Michael Guerin is the founder of Imvizar, an augmented reality (AR) start-up focused on making it as easy to access AR content as Spotify makes it to access music.
“Currently, it’s difficult to find good quality AR content as so much of it gets lost in the depths of the App Store,” Guerin says. “Our global platform will aggregate AR experiences and allow anyone anywhere to upload, share, and enjoy experiences using a single mobile app. Because we’re focusing specifically on AR, no headset or other equipment is needed. All content is viewed on a user’s phone screen.”
The second strand to Imvizar’s bow is creating immersive content and potential applications for its technology range from recreating historical events to education and entertainment. “To date, immersive technologies have largely focused on industrial and workplace applications. We saw the opportunity to use the technology to enhance a physical space or recreate events from the past,” Guerin says.
“With AR we can rebuild a castle from ruins, bring historical characters back to life or ‘walk’ someone through the Dublin docklands so they can see what life was like in the Famine times as millions of Irish poured onto the famine ships. Seeing historical characters appear in front of you and tell you their own story evokes a truly different and deeper emotional connection than it’s possible to experience with a narrator and an audio soundtrack.”
Guerin set up Imvizar in 2021 and there are now five people in the core team. The company is focusing on tourism and visitor attractions initially and will work with local authorities and directly with attractions to help them tell their stories in an interactive way.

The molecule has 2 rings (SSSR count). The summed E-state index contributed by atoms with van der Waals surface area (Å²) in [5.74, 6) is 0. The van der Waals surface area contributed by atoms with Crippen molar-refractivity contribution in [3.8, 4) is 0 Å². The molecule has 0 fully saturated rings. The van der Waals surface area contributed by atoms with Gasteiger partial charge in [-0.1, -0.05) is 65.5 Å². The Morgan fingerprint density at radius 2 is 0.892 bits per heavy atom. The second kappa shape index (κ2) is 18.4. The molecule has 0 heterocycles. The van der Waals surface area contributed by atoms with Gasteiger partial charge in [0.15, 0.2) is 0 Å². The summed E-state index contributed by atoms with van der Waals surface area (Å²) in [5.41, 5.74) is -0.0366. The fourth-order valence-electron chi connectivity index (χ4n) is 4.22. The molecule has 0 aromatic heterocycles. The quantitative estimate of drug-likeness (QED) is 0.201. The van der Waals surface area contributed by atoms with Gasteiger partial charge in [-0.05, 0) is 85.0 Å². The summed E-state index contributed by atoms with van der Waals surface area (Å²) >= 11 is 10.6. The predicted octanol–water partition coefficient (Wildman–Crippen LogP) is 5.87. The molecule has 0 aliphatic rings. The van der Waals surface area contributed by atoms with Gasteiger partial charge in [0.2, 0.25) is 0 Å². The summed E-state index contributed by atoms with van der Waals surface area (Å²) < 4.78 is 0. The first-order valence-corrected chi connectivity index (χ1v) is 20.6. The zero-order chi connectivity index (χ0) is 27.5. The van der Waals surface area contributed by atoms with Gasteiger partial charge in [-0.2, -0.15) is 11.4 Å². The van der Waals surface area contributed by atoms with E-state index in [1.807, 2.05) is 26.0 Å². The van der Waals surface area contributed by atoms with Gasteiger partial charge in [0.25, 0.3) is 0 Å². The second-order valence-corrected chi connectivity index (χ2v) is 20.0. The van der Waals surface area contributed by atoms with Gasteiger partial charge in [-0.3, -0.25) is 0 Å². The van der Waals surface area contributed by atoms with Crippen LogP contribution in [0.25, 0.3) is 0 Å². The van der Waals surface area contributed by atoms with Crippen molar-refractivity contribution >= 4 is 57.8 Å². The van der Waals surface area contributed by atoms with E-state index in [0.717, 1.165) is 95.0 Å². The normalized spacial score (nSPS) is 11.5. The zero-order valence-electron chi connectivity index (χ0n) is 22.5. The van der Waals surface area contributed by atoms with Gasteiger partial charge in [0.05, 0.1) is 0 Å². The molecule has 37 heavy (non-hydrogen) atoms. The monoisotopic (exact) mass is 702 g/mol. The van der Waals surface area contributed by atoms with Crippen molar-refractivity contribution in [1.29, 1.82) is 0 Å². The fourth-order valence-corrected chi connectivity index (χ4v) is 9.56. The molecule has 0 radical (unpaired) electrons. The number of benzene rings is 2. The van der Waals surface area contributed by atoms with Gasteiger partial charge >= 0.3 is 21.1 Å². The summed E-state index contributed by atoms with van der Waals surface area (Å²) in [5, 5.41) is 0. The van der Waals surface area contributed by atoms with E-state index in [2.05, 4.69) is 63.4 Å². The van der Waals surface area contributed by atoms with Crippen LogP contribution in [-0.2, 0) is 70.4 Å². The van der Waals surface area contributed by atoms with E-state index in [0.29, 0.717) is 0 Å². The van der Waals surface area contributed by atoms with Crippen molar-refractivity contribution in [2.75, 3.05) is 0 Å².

This type of immersive technology can be eye-wateringly expensive to deploy so Guerin, who originally studied commerce and toyed briefly with becoming an accountant, has come up with a business model that takes the sting out of the upfront costs. “Basically we’ve gone for shared risk meaning we develop the experience and then take a share of the revenues. This keeps the entry point low for an attraction,” he says.
Imvizar is already revenue-generating with attractions up and running in Sligo, Cork, Portugal and Long Beach California. When a visitor arrives they download the Imvizar app which leads them into the individual attraction's fully branded AR experience. "This as an opportunity for anyone running an attraction to revitalise it for the post-Covid world," Guerin says. "It provides a completely new exhibit which can help boost revenues while simultaneously increasing engagement with the under 35s."
Guerin is no stranger to emerging and immersive technologies having been closely involved with the formation of the award-winning Smart Docklands initiative. He has acted as a strategic advisor to the Harvard Technology and Entrepreneurship Centre and previously worked as national operations manager for Startup Ireland. He also led the connectivity programme at Smart Docklands which included deploying Ireland's first urban small cell 5G testbed.
“I could see the potential of 5G and future connectivity to unlock the possibilities of AR and I set up Imvizar to explore this and make it easy for anyone to share and access AR content,” he says. “In my role with Smart Docklands I got exposure to a huge range of new and emerging technologies from AR/VR to IoT to 5G. Having first encountered engaging AR in 2017 I had a keen interest in what the technology could mean in a smart city context. However, I subsequently realised its potential to have a profound impact on storytelling.”
Guerin has kept Imvizar's start-up costs to the minimum with roughly €40,000 invested to date between founder equity and support from Dún Laoghaire Rathdown LEO and Enterprise Ireland. The company is currently in the process of launching a pre-seed round to raise €600,000.